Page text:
Just in case

CRISIS ARCHITECTURE – FRANK AKINO MEETS LEBBEUS WOODS

Watch Entering Woods, the video which my partner in arts & crime Frank Akino made in memory of the experimental, radical and visionary crisis-architect Lebbeus Woods, after his death in 2012

Born in Michigan in 1940, Woods studied architecture at the University of Illinois and engineering at Purdue University. But while Woods insisted on calling himself an architect he never received a degree in architecture nor was he ever licensed to practice architecture. He first worked in the offices of Eero Saarinen, and later for the the Illinois firm of Richardson, Severns Scheeler & Associates, a short period in which he also produced paintings for the Indianapolis Art Museum. In 1976 he almost turned exclusively to theory and experimental projects, and went on to co-found the nonprofit Research Institute for Experimental Architecture in 1988, although he was also reported to have designed a light pavilion in Chengdu, China, with Steven Holl, and buildings in Havana, Cuba. The author of nine books, Woods was a 1994 recipient of the Chrysler Design Award, and acted as a visiting professor at many Universities - from the Bartlett School of Architecture to Harvard, and the European Graduate School in Saas-Fee, Switzerland. His last post was as Professor of Architecture at The Cooper Union in New York.

CRISIS ARCHITECTURE – FRANK AKINO MEETS LEBBEUS WOODS

CRISIS ARCHITECTURE – FRANK AKINO MEETS LEBBEUS WOODS

CRISIS ARCHITECTURE – FRANK AKINO MEETS LEBBEUS WOODS

Visionary, politically charged, and provocatively uncompromising, freed from constraints of finance and buildability, the majority of Woods' explorations dealt with the re-imagining and re-construction of cities and systems in crisis: the order of the existing being confronted by the order of the new. He was best known for the proposals for San Francisco, Havana, and Sarajevo that were included in his book Radical Reconstruction in 1997: a Sarajevo destroyed by war, a Havana struggling with the ongoing trade embargo, and San Francisco after the Loma Pieta earthquake. He also drew plans for Berlin after the German re-unification, and although all of these proposals remained conceptual constructs that were never built, his influence on his generation and the works of leading architects such as Jean Nouvel or Steven Holl can hardly be underestimated.

CRISIS ARCHITECTURE – FRANK AKINO MEETS LEBBEUS WOODS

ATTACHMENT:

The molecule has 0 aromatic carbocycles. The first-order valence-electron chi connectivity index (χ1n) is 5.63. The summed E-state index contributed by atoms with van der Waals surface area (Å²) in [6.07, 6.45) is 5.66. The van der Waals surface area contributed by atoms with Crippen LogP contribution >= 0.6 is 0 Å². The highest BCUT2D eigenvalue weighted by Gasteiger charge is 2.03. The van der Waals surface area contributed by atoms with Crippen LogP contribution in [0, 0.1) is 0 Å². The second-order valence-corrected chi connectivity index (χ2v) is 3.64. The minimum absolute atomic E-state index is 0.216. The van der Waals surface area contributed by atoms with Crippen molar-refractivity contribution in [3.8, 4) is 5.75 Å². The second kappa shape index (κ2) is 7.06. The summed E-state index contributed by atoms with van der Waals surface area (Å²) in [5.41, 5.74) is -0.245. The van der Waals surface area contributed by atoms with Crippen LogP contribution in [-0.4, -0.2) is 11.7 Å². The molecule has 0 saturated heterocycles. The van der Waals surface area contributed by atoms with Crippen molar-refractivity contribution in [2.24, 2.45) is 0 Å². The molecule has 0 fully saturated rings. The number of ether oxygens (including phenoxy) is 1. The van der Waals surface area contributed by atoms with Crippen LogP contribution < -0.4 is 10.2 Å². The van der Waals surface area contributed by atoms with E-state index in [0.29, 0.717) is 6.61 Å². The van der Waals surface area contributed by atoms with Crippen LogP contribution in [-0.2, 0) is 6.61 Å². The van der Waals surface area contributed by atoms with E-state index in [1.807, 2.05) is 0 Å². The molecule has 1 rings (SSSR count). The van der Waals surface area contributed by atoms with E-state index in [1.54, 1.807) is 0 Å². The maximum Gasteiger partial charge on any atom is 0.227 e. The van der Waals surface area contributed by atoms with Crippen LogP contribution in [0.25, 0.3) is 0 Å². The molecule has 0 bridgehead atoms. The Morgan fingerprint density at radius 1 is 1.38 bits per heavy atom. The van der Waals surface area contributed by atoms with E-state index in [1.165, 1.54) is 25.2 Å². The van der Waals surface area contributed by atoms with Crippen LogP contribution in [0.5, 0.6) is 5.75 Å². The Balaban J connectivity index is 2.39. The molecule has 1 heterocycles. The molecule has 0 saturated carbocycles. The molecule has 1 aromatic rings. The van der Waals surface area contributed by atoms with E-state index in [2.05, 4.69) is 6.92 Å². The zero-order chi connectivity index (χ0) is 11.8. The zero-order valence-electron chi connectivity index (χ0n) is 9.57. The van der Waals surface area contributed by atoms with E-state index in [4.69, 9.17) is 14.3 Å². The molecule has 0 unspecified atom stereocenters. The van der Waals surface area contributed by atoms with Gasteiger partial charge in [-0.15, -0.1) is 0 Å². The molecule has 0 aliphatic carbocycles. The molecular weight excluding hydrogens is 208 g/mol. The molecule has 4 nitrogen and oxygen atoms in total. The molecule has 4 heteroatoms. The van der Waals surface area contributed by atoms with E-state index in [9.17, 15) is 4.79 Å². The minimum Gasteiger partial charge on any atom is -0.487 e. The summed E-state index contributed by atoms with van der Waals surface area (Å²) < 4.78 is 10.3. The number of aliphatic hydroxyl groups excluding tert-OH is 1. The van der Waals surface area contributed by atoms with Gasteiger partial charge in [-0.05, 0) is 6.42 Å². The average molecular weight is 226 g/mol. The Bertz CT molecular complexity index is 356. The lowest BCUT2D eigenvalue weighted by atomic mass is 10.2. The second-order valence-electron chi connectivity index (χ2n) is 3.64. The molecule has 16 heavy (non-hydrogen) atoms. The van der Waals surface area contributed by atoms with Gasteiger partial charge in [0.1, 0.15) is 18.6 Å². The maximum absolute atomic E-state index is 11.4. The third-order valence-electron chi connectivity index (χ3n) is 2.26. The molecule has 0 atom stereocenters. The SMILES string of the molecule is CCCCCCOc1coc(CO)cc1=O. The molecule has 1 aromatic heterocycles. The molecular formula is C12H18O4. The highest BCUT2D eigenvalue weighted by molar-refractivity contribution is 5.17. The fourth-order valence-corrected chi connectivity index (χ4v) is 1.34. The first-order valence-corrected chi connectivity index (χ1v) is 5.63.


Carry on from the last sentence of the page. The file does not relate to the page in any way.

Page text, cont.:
CRISIS ARCHITECTURE – FRANK AKINO MEETS LEBBEUS WOODS

CRISIS ARCHITECTURE – FRANK AKINO MEETS LEBBEUS WOODS

Woods defended a reconstruction that would leave the memory of crisis moments and the transformation that come with them visible, through open, ambigous forms, free and wild spaces that would not be defined by the functional, and that would also act like scarves. ”Architecture and war are not incompatible, “ he wrote in War and Architecture. (2002), „ Architecture is war. War is architecture. I am at war with my time, with history, with all authority that resides in fixed and frightened forms. I am one of millions who do not fit in, who have no home, no family, no doctrine, no firm place to call my own, no known beginning or end, no "sacred and primordial site." I declare war on all icons and finalities, on all histories that would chain me with my own falseness, my own pitiful fears”. And so did his architecture, “that gives us the opportunity to experience a type of space that we haven't experienced before”.

Woods defended a reconstruction that would leave the memory of crisis moments and the transformation that come with them visible, through open, ambigous forms, free and wild spaces that would not be defined by the functional, and that would also act like scarves. ”Architecture and war are not incompatible, “ he wrote in War and Architecture. (2002), „ Architecture is war. War is architecture. I am at war with my time, with history, with all authority that resides in fixed and frightened forms. I am one of millions who do not fit in, who have no home, no family, no doctrine, no firm place to call my own, no known beginning or end, no "sacred and primordial site." I declare war on all icons and finalities, on all histories that would chain me with my own falseness, my own pitiful fears”. And so did his architecture, “that gives us the opportunity to experience a type of space that we haven't experienced before”.

The transformational character of Woods_work makes it no surprise that he also left his impact on film: He was for instance also credited as the "conceptual architect" of Alien3. His only full size built project was the Light Pavilion of the Sliced Porosity Block, commissioned by his longtime friend Steven Holl, completed and opened in the year of his death. In his blog Woods described the Pavilion as a space "designed to expand the scope and depth of our experiences. That is its sole purpose, its only function. If one needed to give a reason to skeptics for creating such experimental spaces in the context of this large urban development project, it would be this: our rapidly changing world constantly confronts us with new challenges to our abilities to understand and to act, encouraging us to encounter new dimensions of experience."

Musing on Woods' architecture without walls, Frank Akino's video shows and open geometric constellation, consisting of floating lines, planes and volumes that slowly transforms itself in an expanding city skyline, and vice versa. Music: Invisible Choirs by Scanner. Enjoy. (mb)

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